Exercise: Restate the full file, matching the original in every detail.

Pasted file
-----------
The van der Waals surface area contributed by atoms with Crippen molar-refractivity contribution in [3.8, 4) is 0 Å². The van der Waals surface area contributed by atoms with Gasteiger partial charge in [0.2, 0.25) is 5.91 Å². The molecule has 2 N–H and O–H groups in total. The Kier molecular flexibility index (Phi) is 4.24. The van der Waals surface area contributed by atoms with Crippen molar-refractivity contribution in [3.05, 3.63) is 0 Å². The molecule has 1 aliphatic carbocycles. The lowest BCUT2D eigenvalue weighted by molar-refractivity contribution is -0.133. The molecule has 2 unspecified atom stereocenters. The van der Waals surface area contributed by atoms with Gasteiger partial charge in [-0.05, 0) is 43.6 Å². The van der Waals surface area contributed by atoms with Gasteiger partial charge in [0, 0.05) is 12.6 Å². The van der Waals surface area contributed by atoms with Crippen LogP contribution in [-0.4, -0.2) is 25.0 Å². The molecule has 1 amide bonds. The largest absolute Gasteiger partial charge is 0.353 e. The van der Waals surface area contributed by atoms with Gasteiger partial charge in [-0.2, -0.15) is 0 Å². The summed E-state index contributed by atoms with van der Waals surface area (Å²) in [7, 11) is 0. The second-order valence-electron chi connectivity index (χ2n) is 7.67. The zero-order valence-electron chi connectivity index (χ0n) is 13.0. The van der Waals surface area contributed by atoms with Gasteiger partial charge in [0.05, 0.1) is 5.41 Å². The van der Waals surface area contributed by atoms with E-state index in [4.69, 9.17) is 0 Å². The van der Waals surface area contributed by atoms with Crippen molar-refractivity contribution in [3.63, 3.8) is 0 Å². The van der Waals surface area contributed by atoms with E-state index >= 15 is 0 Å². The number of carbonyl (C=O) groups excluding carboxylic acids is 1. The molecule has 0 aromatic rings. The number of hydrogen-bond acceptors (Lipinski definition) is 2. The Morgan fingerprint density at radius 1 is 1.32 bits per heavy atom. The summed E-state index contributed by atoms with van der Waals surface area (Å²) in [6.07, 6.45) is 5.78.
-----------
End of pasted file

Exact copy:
The van der Waals surface area contributed by atoms with Crippen molar-refractivity contribution in [3.8, 4) is 0 Å². The van der Waals surface area contributed by atoms with Gasteiger partial charge in [0.2, 0.25) is 5.91 Å². The molecule has 2 N–H and O–H groups in total. The Kier molecular flexibility index (Phi) is 4.24. The van der Waals surface area contributed by atoms with Crippen molar-refractivity contribution in [3.05, 3.63) is 0 Å². The molecule has 1 aliphatic carbocycles. The lowest BCUT2D eigenvalue weighted by molar-refractivity contribution is -0.133. The molecule has 2 unspecified atom stereocenters. The van der Waals surface area contributed by atoms with Gasteiger partial charge in [-0.05, 0) is 43.6 Å². The van der Waals surface area contributed by atoms with Gasteiger partial charge in [0, 0.05) is 12.6 Å². The van der Waals surface area contributed by atoms with Crippen LogP contribution in [-0.4, -0.2) is 25.0 Å². The molecule has 1 amide bonds. The largest absolute Gasteiger partial charge is 0.353 e. The van der Waals surface area contributed by atoms with Gasteiger partial charge in [-0.2, -0.15) is 0 Å². The summed E-state index contributed by atoms with van der Waals surface area (Å²) in [7, 11) is 0. The second-order valence-electron chi connectivity index (χ2n) is 7.67. The zero-order valence-electron chi connectivity index (χ0n) is 13.0. The van der Waals surface area contributed by atoms with Gasteiger partial charge in [0.05, 0.1) is 5.41 Å². The van der Waals surface area contributed by atoms with E-state index in [4.69, 9.17) is 0 Å². The van der Waals surface area contributed by atoms with Crippen molar-refractivity contribution in [3.63, 3.8) is 0 Å². The van der Waals surface area contributed by atoms with E-state index >= 15 is 0 Å². The number of carbonyl (C=O) groups excluding carboxylic acids is 1. The molecule has 0 aromatic rings. The number of hydrogen-bond acceptors (Lipinski definition) is 2. The Morgan fingerprint density at radius 1 is 1.32 bits per heavy atom. The summed E-state index contributed by atoms with van der Waals surface area (Å²) in [6.07, 6.45) is 5.78.